Teens Look to Parent Openness for Drugs, Alcohol Advice

Study: Parents who talk about their own use help teens with drugs, alcohol.

October 07, 2009, 2:46 PM

Oct. 8, 2009 — -- Teens say hearing about their parents' experiences with drugs and alcohol would make them less likely to use the substances themselves, according to a new study.

Released today, the study, conducted by Ipsos Public Affairs on behalf of the Hazelden Foundation, a Minnesota-based addiction treatment center, found that the majority of teens surveyed would turn to their parents as the primary source of advice about alcohol or drug use.

Sixty-seven percent of teenagers in the survey said their parents had told them about their past experiences with alcohol and drugs, and 95 percent of those teens welcomed that openness.

One-third of the teens said their parents had not shared information about their experiences with drugs, and most of those teens said they wanted their parents to open up on the subject.

Open communication from parents makes a difference, Toby McKenna, a recovering addict who has been sober for two years, said.

McKenna, 25, first experimented with alcohol when he was 14. By the time he got to college, he was hooked on cocaine.

The Roseville, Minn., man, starting missing classes, and stopped going to football practice.

He dropped out of college and went home to live with his parents, where he did whatever he could to get high, even stealing his mother's medication after she was diagnosed with kidney cancer.

The addiction turned him into a stranger, his father, Tim McKenna, said.

"I didn't even know my child anymore," he said. "He went from grammar school, where everything was wonderful, to someone we didn't even know. The lying and the cheating, and we were in full denial."

For parents who grew up in a more permissive generation, it's hard to be open about their past with their children, but more than 60 percent of the teens in the survey said hearing about their parents experiences would make them more responsible, and more than half said it would even make them less likely to use drugs.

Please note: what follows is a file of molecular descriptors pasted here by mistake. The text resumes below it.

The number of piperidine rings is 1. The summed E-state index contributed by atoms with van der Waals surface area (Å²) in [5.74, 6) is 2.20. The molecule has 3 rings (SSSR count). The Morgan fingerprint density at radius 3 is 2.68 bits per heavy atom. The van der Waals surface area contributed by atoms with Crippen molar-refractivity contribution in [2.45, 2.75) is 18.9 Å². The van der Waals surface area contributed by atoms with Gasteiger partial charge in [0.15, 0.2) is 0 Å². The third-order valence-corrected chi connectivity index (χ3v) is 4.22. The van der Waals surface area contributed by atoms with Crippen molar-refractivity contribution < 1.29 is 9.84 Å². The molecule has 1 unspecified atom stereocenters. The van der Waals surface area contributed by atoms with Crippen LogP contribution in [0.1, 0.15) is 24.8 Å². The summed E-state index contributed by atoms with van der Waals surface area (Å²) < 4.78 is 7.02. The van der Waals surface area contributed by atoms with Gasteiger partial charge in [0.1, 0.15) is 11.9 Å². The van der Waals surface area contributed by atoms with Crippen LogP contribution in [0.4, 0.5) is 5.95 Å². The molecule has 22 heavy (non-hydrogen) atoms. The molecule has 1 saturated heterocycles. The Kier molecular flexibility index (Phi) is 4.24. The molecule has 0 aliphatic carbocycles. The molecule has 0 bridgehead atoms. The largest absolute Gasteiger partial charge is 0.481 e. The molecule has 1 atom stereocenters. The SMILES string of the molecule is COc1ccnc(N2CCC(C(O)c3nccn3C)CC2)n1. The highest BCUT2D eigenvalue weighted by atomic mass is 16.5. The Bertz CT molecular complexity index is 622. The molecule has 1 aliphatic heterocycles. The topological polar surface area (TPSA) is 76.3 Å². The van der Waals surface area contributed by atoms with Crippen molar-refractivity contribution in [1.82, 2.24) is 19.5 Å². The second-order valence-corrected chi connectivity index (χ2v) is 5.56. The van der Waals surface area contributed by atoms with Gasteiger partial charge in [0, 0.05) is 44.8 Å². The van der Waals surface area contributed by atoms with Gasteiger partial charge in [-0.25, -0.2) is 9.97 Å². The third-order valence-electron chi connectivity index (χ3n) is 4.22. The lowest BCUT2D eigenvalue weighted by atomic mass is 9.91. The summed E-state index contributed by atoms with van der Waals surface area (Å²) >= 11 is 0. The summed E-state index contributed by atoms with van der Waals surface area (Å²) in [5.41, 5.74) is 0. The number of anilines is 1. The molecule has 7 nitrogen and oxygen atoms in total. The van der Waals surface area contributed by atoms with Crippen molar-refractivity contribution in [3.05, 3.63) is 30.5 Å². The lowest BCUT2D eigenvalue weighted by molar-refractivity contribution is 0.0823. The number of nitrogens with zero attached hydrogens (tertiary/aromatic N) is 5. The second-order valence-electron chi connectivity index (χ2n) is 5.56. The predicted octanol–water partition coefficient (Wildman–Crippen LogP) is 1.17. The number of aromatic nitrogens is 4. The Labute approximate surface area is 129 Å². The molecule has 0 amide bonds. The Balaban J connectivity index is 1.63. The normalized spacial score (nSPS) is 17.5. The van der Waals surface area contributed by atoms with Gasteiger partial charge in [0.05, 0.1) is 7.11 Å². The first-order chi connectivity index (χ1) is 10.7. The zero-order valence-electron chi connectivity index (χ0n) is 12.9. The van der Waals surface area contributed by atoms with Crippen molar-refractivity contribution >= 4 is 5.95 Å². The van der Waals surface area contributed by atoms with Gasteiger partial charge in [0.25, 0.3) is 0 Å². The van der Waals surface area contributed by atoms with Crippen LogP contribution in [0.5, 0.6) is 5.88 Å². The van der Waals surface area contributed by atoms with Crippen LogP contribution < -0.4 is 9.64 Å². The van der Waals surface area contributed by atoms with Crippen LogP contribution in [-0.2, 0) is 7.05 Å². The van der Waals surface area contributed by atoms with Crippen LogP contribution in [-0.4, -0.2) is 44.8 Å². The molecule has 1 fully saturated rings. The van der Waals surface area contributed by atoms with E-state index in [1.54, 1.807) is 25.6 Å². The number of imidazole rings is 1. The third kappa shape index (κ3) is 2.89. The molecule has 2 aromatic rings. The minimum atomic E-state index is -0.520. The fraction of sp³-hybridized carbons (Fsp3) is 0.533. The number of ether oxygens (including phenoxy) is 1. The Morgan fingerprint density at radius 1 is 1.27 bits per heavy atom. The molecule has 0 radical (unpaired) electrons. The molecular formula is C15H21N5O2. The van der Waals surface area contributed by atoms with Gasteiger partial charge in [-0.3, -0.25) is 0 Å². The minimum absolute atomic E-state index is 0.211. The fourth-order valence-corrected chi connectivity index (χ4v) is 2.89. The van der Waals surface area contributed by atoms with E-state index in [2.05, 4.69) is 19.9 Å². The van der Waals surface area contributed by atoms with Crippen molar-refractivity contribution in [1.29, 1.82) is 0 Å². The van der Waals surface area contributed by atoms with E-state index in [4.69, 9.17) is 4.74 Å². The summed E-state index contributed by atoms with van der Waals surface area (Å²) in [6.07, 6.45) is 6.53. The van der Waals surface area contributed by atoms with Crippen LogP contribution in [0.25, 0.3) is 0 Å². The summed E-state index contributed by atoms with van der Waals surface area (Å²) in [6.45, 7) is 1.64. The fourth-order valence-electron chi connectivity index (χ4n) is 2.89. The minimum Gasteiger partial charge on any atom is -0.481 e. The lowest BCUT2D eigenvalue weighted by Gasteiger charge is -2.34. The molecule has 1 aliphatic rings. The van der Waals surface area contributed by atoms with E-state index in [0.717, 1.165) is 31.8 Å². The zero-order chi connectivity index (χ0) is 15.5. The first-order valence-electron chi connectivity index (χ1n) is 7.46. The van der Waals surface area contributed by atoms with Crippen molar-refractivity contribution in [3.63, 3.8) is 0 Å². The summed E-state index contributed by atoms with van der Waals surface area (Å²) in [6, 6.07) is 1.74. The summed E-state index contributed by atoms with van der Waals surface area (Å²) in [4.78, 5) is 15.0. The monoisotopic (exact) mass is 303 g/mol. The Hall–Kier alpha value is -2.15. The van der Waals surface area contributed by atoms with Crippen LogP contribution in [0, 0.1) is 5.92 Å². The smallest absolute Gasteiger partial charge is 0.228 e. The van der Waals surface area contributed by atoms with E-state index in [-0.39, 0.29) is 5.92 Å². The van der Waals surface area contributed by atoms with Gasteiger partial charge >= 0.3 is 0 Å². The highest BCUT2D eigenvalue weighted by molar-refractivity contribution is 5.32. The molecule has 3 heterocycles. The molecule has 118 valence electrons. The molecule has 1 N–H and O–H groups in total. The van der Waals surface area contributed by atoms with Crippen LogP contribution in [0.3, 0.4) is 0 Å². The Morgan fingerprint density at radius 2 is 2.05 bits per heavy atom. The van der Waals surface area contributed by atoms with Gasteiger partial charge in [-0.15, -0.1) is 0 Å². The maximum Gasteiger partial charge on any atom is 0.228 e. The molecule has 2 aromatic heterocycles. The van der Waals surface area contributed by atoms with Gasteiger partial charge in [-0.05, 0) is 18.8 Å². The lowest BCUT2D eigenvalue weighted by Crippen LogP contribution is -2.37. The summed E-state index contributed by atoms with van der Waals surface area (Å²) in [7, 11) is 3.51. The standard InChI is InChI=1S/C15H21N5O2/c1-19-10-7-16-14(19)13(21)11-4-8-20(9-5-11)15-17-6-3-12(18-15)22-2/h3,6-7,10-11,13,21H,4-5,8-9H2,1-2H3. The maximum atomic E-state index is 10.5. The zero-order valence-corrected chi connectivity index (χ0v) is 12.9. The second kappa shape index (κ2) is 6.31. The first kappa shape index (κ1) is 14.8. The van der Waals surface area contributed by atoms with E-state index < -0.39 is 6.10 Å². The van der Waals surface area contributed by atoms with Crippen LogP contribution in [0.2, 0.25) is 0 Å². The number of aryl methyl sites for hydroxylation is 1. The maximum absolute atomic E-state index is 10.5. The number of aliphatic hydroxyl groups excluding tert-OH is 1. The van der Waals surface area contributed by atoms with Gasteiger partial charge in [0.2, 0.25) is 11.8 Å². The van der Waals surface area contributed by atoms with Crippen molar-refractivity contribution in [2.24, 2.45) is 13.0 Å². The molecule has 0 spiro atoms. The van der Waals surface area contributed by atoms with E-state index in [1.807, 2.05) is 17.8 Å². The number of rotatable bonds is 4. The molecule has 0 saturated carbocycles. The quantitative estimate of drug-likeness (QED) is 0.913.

Only 2 percent of the teens reported that hearing about their parents' experiences would make them less responsible, while 4 percent said that it would make them more likely to try the substances.

'Four Generations Overcoming Addiction'

Ipsos, a market research company, surveyed 603 boys and girls between the ages of 15 and 18, as well as 620 parents of teens in the same age range.

The findings have inspired a new national campaign designed to spark conversations about the dangers of addiction. Dubbed Four Generations Overcoming Addiction, the Hazelden campaign is aimed at the millennial generation (or "generation next"), generation X, baby boomers and the greatest generation.

"Each generation views the use of alcohol and other drugs through a different filter," Mark Mishek, Hazelden's chief executive, said in a news release. "Each requires a different approach when they seek treatment for addiction. With 54 percent of students admitting to using drugs by the time they leave high school and 50 percent using alcohol by eighth grade, it's vital that all generations break through the stigma and speak openly about addiction and the benefits of treatment and recovery."

The survey shows that views on how open to be about drug and alcohol use may be changing.

Although only 47 percent of the parents surveyed admitted to having had frank discussions with their own parents as teens, 67 percent of the teens who were surveyed said they had had such conversations with their parents, and 83 percent of them said they expected to have such discussions with their own children.

William Cope Moyers, the son of renowned journalist Bill Moyers, said the survey shows that children are looking to their parents for straight talk about drugs and alcohol.

The younger Moyers was a casual user of marijuana and alcohol in high school. His eventual addiction to crack cocaine led him to walk out on his wife and children.

Sober for the past 20 years, Moyers says he's brutally honest with his three children about his addiction.

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